AHQ INSIDER Lake Greenwood (SC) Winter Fishing Report – Updated February 19 Reviewed by Momizat on . -- February 19 Lake Greenwood water levels are at 435.1 (full pool is 440.0) and water temperatures are in the mid- to high-50s.  Clarity is very good, ranging -- February 19 Lake Greenwood water levels are at 435.1 (full pool is 440.0) and water temperatures are in the mid- to high-50s.  Clarity is very good, ranging Rating: 0
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AHQ INSIDER Lake Greenwood (SC) Winter Fishing Report – Updated February 19

February 19

Lake Greenwood water levels are at 435.1 (full pool is 440.0) and water temperatures are in the mid- to high-50s.  Clarity is very good, ranging from barely dingy up the lake to clear on the lower end.

Bass fishing on Lake Greenwood continues to be tough, and veteran tournament angler Stan Gunter reports that up-and-down temperatures are probably responsible for this.  It’s tough to catch fish when the weather is so erratic, jumping from one extreme to another (30s to 70s).  A prolonged warming period may help, but for now top sacks in tournaments have only been in the mid-teens – and dropping off fast after that.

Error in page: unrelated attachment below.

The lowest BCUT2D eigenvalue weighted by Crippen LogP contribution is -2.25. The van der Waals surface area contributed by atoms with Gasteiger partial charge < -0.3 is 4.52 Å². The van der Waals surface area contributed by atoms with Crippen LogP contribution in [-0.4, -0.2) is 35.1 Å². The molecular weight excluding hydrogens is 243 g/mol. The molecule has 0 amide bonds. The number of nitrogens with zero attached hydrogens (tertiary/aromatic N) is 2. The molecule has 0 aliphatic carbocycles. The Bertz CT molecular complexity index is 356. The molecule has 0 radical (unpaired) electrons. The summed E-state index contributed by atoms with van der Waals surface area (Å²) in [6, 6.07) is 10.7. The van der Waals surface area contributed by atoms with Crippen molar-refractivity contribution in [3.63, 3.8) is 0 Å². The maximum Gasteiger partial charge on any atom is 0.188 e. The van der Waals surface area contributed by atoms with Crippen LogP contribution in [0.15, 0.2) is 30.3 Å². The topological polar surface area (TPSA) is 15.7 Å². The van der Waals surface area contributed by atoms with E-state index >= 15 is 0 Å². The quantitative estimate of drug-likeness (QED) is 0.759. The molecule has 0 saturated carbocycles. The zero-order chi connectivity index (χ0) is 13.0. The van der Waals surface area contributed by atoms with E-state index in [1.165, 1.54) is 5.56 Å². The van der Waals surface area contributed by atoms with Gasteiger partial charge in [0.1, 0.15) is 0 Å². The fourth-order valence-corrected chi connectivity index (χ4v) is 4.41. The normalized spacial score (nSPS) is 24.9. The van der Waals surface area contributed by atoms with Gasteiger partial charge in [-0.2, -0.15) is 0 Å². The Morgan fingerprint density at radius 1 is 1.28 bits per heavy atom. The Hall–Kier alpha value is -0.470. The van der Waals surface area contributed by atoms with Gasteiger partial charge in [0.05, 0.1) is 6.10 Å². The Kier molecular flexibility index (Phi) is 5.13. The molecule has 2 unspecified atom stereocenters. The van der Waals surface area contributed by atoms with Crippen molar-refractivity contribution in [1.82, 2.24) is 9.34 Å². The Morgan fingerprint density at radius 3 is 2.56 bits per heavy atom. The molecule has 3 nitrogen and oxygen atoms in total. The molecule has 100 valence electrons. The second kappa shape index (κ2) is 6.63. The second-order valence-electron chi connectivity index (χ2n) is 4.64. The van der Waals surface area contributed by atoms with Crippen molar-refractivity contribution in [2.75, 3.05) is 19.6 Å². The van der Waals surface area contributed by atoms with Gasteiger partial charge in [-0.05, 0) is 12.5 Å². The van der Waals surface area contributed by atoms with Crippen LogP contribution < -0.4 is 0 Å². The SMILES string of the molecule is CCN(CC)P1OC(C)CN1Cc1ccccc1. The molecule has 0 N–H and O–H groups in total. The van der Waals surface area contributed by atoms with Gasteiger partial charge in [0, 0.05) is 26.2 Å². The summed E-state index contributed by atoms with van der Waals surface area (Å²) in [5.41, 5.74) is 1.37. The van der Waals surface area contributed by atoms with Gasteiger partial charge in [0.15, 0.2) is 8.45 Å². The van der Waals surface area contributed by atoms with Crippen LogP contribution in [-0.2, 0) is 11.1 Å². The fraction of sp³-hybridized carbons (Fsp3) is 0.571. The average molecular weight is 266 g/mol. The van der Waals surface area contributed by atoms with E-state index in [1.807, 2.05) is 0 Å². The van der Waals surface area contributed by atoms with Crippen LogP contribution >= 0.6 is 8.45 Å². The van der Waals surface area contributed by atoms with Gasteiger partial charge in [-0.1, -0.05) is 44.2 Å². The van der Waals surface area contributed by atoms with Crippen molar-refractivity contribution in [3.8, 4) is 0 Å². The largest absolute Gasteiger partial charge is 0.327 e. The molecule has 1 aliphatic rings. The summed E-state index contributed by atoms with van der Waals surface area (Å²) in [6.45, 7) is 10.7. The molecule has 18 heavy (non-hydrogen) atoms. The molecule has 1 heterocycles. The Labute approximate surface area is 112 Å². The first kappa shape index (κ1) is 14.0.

For now Stan says the fish are pretty scattered, and there are certainly still some fish being caught deep. Besides fish caught on jigging spoons in 15-20 feet, you can still catch a few bass on Alabama rigs fished around brush piles in about 15 feet.

However, between the drive to spawn and the warming trend the overall movement is certainly shallower.  Stan has been catching fish in 3-4 feet of water mid-way back in the creeks, and he has had the best success in the mid-lake.  Main lake pockets and the mouths of creeks have also produced.  Some people have reported catching fish in the very backs, but these have mainly been small fish.  Shad Raps, Rattle Traps and Alabama rigs have all been catching some fish that want to chase bait, and you can also catch bass fishing slowly with shakey head worms and jigs around rocks.